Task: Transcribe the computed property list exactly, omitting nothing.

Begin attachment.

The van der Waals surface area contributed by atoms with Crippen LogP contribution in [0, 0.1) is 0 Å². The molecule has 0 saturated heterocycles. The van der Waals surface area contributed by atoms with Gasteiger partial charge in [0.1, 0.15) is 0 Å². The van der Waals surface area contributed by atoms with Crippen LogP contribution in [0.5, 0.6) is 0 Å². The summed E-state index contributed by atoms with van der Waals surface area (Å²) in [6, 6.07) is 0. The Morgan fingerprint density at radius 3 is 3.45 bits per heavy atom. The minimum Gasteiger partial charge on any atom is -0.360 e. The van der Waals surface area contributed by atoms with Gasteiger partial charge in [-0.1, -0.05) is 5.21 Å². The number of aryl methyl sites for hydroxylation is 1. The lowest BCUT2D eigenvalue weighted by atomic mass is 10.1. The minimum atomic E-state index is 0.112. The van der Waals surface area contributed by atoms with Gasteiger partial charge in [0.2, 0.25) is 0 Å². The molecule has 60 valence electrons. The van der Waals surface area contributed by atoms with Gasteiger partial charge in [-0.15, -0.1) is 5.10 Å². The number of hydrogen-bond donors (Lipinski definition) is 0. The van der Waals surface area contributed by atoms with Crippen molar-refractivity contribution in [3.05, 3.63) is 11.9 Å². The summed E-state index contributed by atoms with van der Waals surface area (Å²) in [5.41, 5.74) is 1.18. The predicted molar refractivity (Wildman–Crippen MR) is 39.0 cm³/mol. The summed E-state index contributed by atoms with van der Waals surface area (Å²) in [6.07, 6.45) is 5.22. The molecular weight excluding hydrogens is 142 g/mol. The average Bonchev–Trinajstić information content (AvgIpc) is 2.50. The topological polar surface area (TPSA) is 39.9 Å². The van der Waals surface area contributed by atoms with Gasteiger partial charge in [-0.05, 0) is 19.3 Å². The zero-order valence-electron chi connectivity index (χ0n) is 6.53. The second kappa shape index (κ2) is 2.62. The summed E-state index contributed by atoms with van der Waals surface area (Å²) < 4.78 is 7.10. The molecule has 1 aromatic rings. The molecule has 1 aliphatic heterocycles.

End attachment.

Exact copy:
The van der Waals surface area contributed by atoms with Crippen LogP contribution in [0, 0.1) is 0 Å². The molecule has 0 saturated heterocycles. The van der Waals surface area contributed by atoms with Gasteiger partial charge in [0.1, 0.15) is 0 Å². The van der Waals surface area contributed by atoms with Crippen LogP contribution in [0.5, 0.6) is 0 Å². The summed E-state index contributed by atoms with van der Waals surface area (Å²) in [6, 6.07) is 0. The Morgan fingerprint density at radius 3 is 3.45 bits per heavy atom. The minimum Gasteiger partial charge on any atom is -0.360 e. The van der Waals surface area contributed by atoms with Gasteiger partial charge in [-0.1, -0.05) is 5.21 Å². The number of aryl methyl sites for hydroxylation is 1. The lowest BCUT2D eigenvalue weighted by atomic mass is 10.1. The minimum atomic E-state index is 0.112. The van der Waals surface area contributed by atoms with Gasteiger partial charge in [0.2, 0.25) is 0 Å². The molecule has 60 valence electrons. The van der Waals surface area contributed by atoms with Gasteiger partial charge in [-0.15, -0.1) is 5.10 Å². The number of hydrogen-bond donors (Lipinski definition) is 0. The van der Waals surface area contributed by atoms with Crippen molar-refractivity contribution in [3.05, 3.63) is 11.9 Å². The summed E-state index contributed by atoms with van der Waals surface area (Å²) in [5.41, 5.74) is 1.18. The predicted molar refractivity (Wildman–Crippen MR) is 39.0 cm³/mol. The summed E-state index contributed by atoms with van der Waals surface area (Å²) in [6.07, 6.45) is 5.22. The molecular weight excluding hydrogens is 142 g/mol. The average Bonchev–Trinajstić information content (AvgIpc) is 2.50. The topological polar surface area (TPSA) is 39.9 Å². The van der Waals surface area contributed by atoms with Gasteiger partial charge in [-0.05, 0) is 19.3 Å². The zero-order valence-electron chi connectivity index (χ0n) is 6.53. The second kappa shape index (κ2) is 2.62. The summed E-state index contributed by atoms with van der Waals surface area (Å²) < 4.78 is 7.10. The molecule has 1 aromatic rings. The molecule has 1 aliphatic heterocycles.